July 22, 2018 – Sixteenth Sunday in Ordinary Time

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My feet are always cold. Realizing that I am unlike most people, I have learned to adapt. For example, I wear socks to bed. In the winter I often wear two pair of socks and wear either Uggs or Bean boots. Once I went on a ski weekend with my youth group. Why I did not bring my Bean boots is beyond me, but I did wear my Uggs. Warm and comfortable as they are, they are NOT waterproof and it took all of two seconds upon our arrival at the lodge for me to step into a giant puddle. My feet and my winter snow wear were soaked. So I did what I assumed anyone in my position would – I sat by the fire with my feet up on the hearth. Slowly my frozen feet began to warm up. In fact, they warmed up so much that the sole of my right boot caught on fire. It wasn’t a burning inferno type fire but rather a slow roasting fire that refused to be put out. This left the sole of my right Uggs charbroiled. The boot itself was unharmed.

Did you know that Uggs boots are made out lambskin? Did you know that there are still shepherds who raise and protect sheep for a living? I did not. I thought that shepherds went the way of the plague a winning Pirates team.

When I picture a shepherd I image the little ceramic guys that come with our Nativity set. It’s actually pretty sweet that Jesus’ first contact with the world would be with the guys that He would later compare Himself with. In fact, that is what He does in today’s readings:
1 Jeremiah 23:1-6
Psalm 23
Mark 6:30-4

We know from just these readings alone that shepherds lead their flocks and keep them together. They make their sheep feel safe. They lead them to quiet valleys of green pastures and restful waters. They protect their sheep with a rod and a staff. Jesus says that He is the Shepherd.

But what does that say about us? We are sheep. We get scared easily. We have trouble finding food on our own. We need to be protected from things that can harm us. We tend to wander away. We really don’t think for ourselves. I know that being compared to sheep is not very good for our self-esteem, but Jesus is spot on. He makes this comparison because everyone in His time would have understood exactly what He meant. We lack spiritual toughness. We are driven by wants instead of needs. For example, we want Starbucks, we need water. We want Uggs, we need boots. We want to eat out. We need food. If the Lord is our Shepherd, He will make sure that we get what we need, not what we want. He will keep us safe and together. There are other shepherds who will lead us astray, probably by catering to our wants, by making us believe that our Jesus Shepherd is not doing a good enough job of taking care of us. They trick us into thinking that our wants are actually needs. We do need laundry but I don’t need a dry cleaner. I do need boots but I don’t need Uggs. There are plenty of other boots out there that cost less and are more fire retardant.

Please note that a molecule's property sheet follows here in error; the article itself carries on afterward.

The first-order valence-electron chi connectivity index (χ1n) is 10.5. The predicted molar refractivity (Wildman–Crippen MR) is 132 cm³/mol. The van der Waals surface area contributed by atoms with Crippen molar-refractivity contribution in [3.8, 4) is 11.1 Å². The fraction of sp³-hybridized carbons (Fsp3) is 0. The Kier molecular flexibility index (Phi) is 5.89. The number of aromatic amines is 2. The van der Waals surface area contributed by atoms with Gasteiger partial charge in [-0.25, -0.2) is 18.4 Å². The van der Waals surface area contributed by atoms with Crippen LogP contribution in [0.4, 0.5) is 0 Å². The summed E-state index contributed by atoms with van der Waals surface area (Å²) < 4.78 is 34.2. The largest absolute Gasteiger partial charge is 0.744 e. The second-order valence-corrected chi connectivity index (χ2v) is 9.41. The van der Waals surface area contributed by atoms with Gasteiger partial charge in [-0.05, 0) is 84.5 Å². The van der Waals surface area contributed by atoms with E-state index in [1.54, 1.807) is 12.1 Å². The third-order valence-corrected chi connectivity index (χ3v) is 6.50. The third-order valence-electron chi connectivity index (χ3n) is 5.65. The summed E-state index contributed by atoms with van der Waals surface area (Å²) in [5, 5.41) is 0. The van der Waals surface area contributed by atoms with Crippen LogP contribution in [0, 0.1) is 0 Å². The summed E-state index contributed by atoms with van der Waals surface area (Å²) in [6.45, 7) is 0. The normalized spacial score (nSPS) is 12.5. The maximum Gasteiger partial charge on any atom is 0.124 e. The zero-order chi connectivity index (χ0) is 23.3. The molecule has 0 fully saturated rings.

The key to finding peace in this life is knowing that the Lord is your Shepherd, and that He will not necessarily give you want you want, but He will give you what you need.

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